United States President Joe Biden’s administration is imposing travel bans on Chinese officials whom it accuses of repressing Uighur Muslims, as well as other ethnic and religious minorities.
The US State Department announced on Monday that it is barring the officials from travelling to the US because of their involvement in “repressive acts” and crackdowns on freedom of speech and religion in China and abroad.
The department did not identify which officials would be subject to the expanded ban, nor say how many would be affected.
Secretary of State Antony Blinken said in a statement that the sanctions are being applied to Chinese officials who “are believed to be responsible for, or complicit in, policies or actions aimed at repressing religious and spiritual practitioners, members of ethnic minority groups, dissidents, human rights defenders, journalists, labor organizers, civil society organizers, and peaceful protestors in China and beyond”.
Perpetrators of human rights abuses must continue to face consequences. The United States has taken action to impose visa restrictions on PRC officials for attempting to intimidate, harass, and repress dissidents and human rights defenders inside and outside of China.
— Secretary Antony Blinken (@SecBlinken) March 21, 2022
The move adds to visa restrictions originally imposed by the administration of former US President Donald Trump over China’s treatment of Uighur Muslims in the western region of Xinjiang, as well as repression of pro-democracy activists in Hong Kong and advocates for freedoms in Tibet.
The United Nations says at least one million Uighurs have been detained in so-called “counter-extremism centres” in Xinjiang.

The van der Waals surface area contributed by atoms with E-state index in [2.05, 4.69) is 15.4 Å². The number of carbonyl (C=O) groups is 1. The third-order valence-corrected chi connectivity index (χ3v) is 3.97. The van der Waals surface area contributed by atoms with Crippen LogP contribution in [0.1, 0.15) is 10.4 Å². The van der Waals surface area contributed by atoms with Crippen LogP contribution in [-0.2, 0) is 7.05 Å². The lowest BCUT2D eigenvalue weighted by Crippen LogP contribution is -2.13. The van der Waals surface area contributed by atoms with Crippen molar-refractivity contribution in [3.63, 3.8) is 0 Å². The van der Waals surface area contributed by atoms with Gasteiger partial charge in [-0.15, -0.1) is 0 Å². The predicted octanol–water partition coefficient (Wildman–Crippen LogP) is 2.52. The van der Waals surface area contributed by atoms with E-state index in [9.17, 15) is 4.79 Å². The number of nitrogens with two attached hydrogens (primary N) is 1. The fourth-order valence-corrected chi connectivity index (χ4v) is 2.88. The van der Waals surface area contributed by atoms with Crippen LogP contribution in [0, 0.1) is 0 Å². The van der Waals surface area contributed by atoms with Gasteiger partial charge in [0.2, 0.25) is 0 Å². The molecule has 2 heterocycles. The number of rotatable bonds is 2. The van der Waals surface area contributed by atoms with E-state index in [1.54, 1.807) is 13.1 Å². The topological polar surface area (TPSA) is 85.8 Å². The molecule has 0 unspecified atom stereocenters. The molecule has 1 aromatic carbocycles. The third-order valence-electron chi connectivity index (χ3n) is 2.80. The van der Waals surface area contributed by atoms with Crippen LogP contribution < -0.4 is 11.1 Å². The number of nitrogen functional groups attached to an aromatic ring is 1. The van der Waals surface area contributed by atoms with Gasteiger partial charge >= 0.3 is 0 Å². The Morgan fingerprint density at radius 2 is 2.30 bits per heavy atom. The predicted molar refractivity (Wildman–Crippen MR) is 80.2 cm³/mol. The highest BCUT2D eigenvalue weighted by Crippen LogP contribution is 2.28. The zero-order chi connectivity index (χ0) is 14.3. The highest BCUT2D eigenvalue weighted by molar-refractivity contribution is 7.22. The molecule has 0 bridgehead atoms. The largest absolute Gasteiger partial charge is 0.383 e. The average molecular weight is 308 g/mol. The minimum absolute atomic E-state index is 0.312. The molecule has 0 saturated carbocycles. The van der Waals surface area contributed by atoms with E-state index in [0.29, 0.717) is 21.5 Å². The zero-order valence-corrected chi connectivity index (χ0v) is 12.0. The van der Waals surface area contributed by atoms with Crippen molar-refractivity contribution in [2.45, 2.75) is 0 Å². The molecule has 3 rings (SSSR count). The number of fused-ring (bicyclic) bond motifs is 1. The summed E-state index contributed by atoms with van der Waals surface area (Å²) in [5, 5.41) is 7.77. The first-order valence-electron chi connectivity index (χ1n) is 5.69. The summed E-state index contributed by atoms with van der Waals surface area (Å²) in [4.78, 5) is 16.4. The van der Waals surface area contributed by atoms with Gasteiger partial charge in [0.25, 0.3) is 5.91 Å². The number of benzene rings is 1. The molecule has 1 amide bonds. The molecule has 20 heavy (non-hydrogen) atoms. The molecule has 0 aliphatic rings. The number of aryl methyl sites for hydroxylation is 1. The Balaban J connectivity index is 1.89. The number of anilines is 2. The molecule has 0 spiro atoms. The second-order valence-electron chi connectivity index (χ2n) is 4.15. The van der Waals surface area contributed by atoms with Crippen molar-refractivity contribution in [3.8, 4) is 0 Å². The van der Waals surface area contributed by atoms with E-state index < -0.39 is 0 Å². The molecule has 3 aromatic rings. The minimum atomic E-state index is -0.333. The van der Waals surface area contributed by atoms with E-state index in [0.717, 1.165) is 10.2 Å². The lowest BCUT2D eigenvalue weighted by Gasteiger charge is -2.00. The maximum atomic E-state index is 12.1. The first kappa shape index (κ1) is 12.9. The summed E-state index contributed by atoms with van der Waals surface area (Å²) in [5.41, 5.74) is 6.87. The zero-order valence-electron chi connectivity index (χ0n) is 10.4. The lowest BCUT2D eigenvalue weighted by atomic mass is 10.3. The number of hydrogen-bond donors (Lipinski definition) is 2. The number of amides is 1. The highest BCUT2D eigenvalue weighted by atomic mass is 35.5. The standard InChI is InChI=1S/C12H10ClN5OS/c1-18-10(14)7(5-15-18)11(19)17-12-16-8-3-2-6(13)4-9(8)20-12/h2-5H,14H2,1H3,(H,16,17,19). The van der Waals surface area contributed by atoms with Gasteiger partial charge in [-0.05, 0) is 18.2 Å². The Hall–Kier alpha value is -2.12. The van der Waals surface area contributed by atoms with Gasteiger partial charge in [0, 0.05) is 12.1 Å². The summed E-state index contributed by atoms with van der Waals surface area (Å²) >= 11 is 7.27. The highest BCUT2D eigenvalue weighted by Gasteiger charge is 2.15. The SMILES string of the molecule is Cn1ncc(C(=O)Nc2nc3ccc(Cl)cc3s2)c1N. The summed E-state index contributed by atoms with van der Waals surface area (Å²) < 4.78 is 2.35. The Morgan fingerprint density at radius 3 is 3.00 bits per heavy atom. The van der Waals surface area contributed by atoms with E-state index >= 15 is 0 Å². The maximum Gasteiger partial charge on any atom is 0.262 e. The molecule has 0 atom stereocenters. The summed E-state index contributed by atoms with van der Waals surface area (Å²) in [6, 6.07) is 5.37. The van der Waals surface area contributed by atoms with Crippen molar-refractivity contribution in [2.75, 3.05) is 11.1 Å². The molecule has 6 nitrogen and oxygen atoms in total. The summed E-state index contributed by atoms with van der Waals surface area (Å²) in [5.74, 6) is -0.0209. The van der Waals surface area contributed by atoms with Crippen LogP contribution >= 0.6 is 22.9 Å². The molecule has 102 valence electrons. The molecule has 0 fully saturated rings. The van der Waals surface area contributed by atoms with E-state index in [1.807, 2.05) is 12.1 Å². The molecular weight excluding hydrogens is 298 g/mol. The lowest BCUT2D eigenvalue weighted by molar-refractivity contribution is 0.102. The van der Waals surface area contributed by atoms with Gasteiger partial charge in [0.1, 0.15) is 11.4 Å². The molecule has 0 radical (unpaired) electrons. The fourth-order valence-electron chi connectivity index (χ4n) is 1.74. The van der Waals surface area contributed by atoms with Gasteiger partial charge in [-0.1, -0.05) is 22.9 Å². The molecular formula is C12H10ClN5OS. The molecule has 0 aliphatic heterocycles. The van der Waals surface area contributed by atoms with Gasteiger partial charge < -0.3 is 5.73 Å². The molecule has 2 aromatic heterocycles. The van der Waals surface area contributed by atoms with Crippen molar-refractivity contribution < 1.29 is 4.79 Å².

Rights groups have said China’s treatment of the Uighurs amounts to genocide and crimes against humanity. Beijing has rejected these allegations and says its policies towards the Uighurs, as well as other minorities, are necessary to fend off extremism.
The State Department sanctions come just days after Biden spoke with Chinese President Xi Jinping amid rising US-China tensions over the war in Ukraine.
The US has raised concerns that China may come to Russia’s aid – either by giving military equipment or bypassing Western sanctions – in its increasingly brutal offensive in Ukraine, and Biden warned Xi of the “implications and consequences” of such support during their call.
The Chinese leader, for his part, stressed the need to reach a negotiated agreement to end the conflict in Ukraine, while also telling Biden that US-China relations could be negatively affected should the issue of Taiwan not be handled “properly”.
Taiwan has been a source of tension between Washington and Beijing, which claims the self-ruled island as part of its territory. The US, though it does not have formal diplomatic ties with Taiwan, is its most important international backer and arms supplier.
Meanwhile, the US Justice Department last week also announced charges against five men accused of acting on behalf of the Chinese government in a series of brazen and wide-ranging schemes to stalk and harass Chinese dissidents in the country.
The criminal cases, filed in federal court in Brooklyn, alleged longstanding efforts to dig up dirt on dissidents, intimidate them, and stifle their speech.
In 2020, prosecutors charged eight people with working on behalf of the Chinese government in a pressure campaign aimed at coercing a New Jersey man who was wanted by Beijing into returning to China to face charges.